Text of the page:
Pasteur's genome

Pasteurella multocida causes disease in birds, cattle, swine and humans, but the mechanisms underlying its virulence are unknown. In the 6 March PNAS May and colleagues report the complete sequence of the Pasteurella multocida (Pm70) genome (PNAS 2001, 98:3460-3465).May et al used a shotgun strategy to sequence more than 53,000 DNA fragments and assemble them into a single circular sequence of about 2.26 Mb. The Pm70 genome contains 2,014 predicted coding regions, accounting for 89% of the entir

Jonathan Weitzman(jonathanweitzman@hotmail.com)
Mar 12, 2001

Pasteurella multocida causes disease in birds, cattle, swine and humans, but the mechanisms underlying its virulence are unknown. In the 6 March PNAS May and colleagues report the complete sequence of the Pasteurella multocida (Pm70) genome (PNAS 2001, 98:3460-3465).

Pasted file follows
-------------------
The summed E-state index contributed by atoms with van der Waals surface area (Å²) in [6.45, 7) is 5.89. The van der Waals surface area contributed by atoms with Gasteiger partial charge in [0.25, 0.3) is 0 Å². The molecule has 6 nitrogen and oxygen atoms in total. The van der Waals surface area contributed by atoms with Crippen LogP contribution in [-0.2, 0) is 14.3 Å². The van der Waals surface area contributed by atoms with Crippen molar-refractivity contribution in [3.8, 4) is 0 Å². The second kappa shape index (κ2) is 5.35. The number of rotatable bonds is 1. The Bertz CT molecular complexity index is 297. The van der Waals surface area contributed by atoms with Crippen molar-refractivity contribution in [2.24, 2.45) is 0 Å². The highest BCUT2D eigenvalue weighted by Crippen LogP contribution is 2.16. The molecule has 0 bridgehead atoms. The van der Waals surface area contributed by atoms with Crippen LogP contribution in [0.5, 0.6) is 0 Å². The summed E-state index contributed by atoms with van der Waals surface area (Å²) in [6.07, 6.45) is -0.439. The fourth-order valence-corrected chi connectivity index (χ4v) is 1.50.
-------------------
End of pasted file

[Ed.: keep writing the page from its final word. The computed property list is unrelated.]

May et al used a shotgun strategy to sequence more than 53,000 DNA fragments and assemble them into a single circular sequence of about 2.26 Mb. The Pm70 genome contains 2,014 predicted coding regions, accounting for 89% of the entire chromosome, as well as six rRNA operons and 57 tRNA genes. About 10% of the open reading frames are unique to Pm, with more than half having orthologs in the closely related Haemophilus influenza (Hi) and also in Escherichia coli (Ec). Comparative analysis suggests that Pm diverged from Hi around 230 million years ago and from Ec around 680 millions years ago.

May et al identified 104...

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